A state report published in December about Hawaii’s response to the misuse of opioids and other substances notes that Hawaii “often experiences a delayed impact in relationship to national trends in substance use.”
“It would be a mistake,” the report states, “to assume the difference in trend patterns between Hawaii and the contiguous U.S. means that there is no need to be vigilant.”
While non-fatal overdoses peaked in 2010, there have still been an average of close to 400 nonfatal incidents yearly, nearly half of which required hospitalization. Close to three quarters of opioid-related overdoses treated in hospitals involved only opioid pain relievers while a tenth involved just heroin.
“If you are an opioid addict, you are a heroin addict,” is how Hawaii’s DEA Assistant Special Agent in Charge John W. Callery put it at a recent Hawaii Police Commissioners Conference in Kailua-Kona. “Oxy is heroin in a cuter outfit.”
The report indicates that opioid-related overdoses cost about $4,050 per emergency department visit in the state and about $40,100 for each hospitalization. In 2016, opioid-related overdoses led to a total of about $9.8 million in hospital charges.
Locally, said Dr. Diane Logan, a clinical psychologist and substance use coordinator at West Hawaii Community Health Center, the community is seeing the same issues the mainland is.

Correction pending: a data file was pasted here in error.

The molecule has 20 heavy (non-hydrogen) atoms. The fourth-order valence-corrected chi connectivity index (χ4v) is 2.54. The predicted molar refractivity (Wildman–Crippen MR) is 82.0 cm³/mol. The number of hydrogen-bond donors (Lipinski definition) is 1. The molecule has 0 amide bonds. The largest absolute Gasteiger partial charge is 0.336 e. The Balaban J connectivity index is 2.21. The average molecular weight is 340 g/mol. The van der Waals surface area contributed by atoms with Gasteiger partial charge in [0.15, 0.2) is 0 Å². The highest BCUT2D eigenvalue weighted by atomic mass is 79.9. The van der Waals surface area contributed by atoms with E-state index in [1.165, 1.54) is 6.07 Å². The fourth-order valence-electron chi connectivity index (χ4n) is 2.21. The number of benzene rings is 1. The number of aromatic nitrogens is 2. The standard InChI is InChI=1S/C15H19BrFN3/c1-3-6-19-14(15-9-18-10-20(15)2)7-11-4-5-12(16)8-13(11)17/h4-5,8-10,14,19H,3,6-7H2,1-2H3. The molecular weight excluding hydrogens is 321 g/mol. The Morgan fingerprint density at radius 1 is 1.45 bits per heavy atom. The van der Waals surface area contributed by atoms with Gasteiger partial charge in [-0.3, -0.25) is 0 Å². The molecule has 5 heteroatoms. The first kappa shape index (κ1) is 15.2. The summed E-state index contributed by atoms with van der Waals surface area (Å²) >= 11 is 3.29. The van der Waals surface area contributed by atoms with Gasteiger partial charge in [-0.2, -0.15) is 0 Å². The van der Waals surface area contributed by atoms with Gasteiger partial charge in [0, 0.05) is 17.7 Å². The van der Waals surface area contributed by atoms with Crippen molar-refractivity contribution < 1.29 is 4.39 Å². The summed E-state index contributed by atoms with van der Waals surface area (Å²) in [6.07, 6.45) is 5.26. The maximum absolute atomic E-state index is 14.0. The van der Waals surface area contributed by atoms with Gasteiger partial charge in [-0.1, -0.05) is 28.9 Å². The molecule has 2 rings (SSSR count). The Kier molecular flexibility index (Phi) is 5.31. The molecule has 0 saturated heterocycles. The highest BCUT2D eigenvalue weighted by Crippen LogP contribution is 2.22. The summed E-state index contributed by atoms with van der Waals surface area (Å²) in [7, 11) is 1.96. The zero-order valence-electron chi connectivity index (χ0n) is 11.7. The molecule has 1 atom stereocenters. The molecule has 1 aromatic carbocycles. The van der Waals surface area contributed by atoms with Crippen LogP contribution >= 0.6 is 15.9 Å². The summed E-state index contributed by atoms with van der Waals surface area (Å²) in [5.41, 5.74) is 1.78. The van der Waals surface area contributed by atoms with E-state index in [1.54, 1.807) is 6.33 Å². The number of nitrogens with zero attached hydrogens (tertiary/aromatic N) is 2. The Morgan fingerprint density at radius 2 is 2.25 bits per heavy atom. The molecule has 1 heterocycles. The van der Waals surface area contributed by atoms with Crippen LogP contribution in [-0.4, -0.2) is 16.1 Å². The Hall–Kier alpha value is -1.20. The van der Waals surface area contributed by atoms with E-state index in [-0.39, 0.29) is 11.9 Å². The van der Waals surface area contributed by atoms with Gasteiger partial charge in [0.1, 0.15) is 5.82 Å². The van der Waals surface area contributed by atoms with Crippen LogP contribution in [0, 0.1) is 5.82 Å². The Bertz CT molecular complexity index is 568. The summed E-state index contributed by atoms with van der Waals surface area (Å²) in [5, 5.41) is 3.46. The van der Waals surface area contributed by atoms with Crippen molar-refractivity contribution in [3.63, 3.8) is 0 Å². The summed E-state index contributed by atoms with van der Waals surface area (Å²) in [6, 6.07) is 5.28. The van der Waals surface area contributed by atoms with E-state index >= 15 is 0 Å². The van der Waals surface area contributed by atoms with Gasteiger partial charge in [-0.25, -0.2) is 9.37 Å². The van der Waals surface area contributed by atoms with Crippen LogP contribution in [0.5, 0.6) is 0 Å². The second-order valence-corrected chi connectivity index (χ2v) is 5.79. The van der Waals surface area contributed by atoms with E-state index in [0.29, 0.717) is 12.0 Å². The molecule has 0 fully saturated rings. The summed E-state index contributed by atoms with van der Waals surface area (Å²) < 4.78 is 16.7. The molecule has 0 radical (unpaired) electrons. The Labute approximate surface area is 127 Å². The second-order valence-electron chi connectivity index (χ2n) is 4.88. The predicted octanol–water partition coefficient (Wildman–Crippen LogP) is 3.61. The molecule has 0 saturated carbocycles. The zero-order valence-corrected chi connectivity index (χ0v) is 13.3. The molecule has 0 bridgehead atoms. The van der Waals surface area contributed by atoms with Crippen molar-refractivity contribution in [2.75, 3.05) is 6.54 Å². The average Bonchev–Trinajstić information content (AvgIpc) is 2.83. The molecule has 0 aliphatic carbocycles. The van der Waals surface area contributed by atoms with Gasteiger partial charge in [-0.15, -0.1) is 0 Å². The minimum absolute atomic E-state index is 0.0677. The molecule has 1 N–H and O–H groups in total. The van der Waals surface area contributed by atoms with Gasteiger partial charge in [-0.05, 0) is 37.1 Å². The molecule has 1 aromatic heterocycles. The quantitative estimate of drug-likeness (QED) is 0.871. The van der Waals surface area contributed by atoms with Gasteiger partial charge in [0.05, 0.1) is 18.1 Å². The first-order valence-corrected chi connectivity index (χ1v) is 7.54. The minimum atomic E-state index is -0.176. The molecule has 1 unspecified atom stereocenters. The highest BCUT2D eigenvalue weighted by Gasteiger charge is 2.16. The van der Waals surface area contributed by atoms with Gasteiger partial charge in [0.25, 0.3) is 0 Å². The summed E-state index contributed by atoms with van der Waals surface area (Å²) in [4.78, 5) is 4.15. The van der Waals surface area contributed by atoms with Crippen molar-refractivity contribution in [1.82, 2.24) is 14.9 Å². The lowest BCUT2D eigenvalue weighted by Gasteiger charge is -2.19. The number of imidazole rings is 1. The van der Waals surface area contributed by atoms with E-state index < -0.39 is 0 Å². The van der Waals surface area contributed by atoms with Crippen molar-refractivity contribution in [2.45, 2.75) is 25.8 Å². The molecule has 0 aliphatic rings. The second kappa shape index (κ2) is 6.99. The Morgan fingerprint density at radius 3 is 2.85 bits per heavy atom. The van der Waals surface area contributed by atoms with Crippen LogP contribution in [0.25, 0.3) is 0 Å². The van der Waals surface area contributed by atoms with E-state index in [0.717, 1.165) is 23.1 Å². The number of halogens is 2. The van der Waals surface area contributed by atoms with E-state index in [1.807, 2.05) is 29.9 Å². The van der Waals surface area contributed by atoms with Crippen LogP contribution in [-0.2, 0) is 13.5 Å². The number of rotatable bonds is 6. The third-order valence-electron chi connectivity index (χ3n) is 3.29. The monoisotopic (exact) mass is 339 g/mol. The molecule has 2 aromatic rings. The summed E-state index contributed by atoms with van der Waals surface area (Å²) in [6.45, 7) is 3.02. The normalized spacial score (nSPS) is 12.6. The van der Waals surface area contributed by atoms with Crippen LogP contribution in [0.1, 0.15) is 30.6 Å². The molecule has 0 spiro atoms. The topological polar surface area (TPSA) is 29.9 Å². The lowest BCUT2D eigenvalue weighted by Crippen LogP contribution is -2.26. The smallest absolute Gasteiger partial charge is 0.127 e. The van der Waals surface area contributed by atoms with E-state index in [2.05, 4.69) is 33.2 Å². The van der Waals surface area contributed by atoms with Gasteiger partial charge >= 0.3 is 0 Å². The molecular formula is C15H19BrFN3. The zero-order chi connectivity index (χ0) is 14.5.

Hawaii, however, has been buffered from the international supply of drugs like fentanyl that have been driving up overdose rates in some parts of the mainland. Fentanyl is an opioid considered 50-100 times more potent than morphine, according to the U.S. Drug Enforcement Administration.
“And yet, the day-to-day toll, heroin use, (hepatitis C) rates, those types of things are not really inconsistent with the mainland either,” Logan said.
Addiction beyond the drug
So why do people get addicted in the first place?
The reasons there also vary.
Critical to understanding addiction and ultimately bringing people through recovery is an approach that looks beyond just the drug itself and considers the totality of factors that manifest themselves through substance use disorders.
“The substance is a symptom and you have to get to the cause and conditions,” said Jimmy Kayihura, admission director at Hawaii Island Recovery. “If you put down the pill, but you continue to struggle in the same fashion, then that’s not living either.”
A paramount consideration is the role of trauma and life experiences that can make a person more vulnerable to addiction.
“We recognize that trauma creates an enormous vulnerability to addiction,” Wille said.
Most often, she said, citing their experience and research, people with an addiction have experienced some sort of developmental trauma in their lives, which has a “profound impact” on everything from a person’s energy level to their mood and personal affect. That creates an opening for substance use to enter the equation.